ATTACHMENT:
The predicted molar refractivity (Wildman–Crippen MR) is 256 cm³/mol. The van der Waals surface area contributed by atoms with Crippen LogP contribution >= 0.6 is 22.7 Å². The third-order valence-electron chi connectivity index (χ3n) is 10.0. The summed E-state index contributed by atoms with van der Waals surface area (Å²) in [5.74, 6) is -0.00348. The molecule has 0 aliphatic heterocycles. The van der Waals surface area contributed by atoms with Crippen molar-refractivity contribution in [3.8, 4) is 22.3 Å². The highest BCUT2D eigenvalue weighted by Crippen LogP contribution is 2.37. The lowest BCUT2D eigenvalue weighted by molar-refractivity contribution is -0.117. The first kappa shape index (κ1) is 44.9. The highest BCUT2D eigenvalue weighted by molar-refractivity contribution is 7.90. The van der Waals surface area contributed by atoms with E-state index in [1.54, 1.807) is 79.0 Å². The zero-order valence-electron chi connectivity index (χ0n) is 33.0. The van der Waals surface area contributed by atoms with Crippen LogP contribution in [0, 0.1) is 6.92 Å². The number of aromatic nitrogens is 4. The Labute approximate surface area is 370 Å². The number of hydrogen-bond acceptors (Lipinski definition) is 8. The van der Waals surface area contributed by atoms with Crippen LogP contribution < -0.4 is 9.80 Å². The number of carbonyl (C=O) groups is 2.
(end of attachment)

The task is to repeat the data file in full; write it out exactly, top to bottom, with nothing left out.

The predicted molar refractivity (Wildman–Crippen MR) is 256 cm³/mol. The van der Waals surface area contributed by atoms with Crippen LogP contribution >= 0.6 is 22.7 Å². The third-order valence-electron chi connectivity index (χ3n) is 10.0. The summed E-state index contributed by atoms with van der Waals surface area (Å²) in [5.74, 6) is -0.00348. The molecule has 0 aliphatic heterocycles. The van der Waals surface area contributed by atoms with Crippen molar-refractivity contribution in [3.8, 4) is 22.3 Å². The highest BCUT2D eigenvalue weighted by Crippen LogP contribution is 2.37. The lowest BCUT2D eigenvalue weighted by molar-refractivity contribution is -0.117. The first kappa shape index (κ1) is 44.9. The highest BCUT2D eigenvalue weighted by molar-refractivity contribution is 7.90. The van der Waals surface area contributed by atoms with E-state index in [1.54, 1.807) is 79.0 Å². The zero-order valence-electron chi connectivity index (χ0n) is 33.0. The van der Waals surface area contributed by atoms with Crippen LogP contribution in [0, 0.1) is 6.92 Å². The number of aromatic nitrogens is 4. The Labute approximate surface area is 370 Å². The number of hydrogen-bond acceptors (Lipinski definition) is 8. The van der Waals surface area contributed by atoms with Crippen LogP contribution < -0.4 is 9.80 Å². The number of carbonyl (C=O) groups is 2.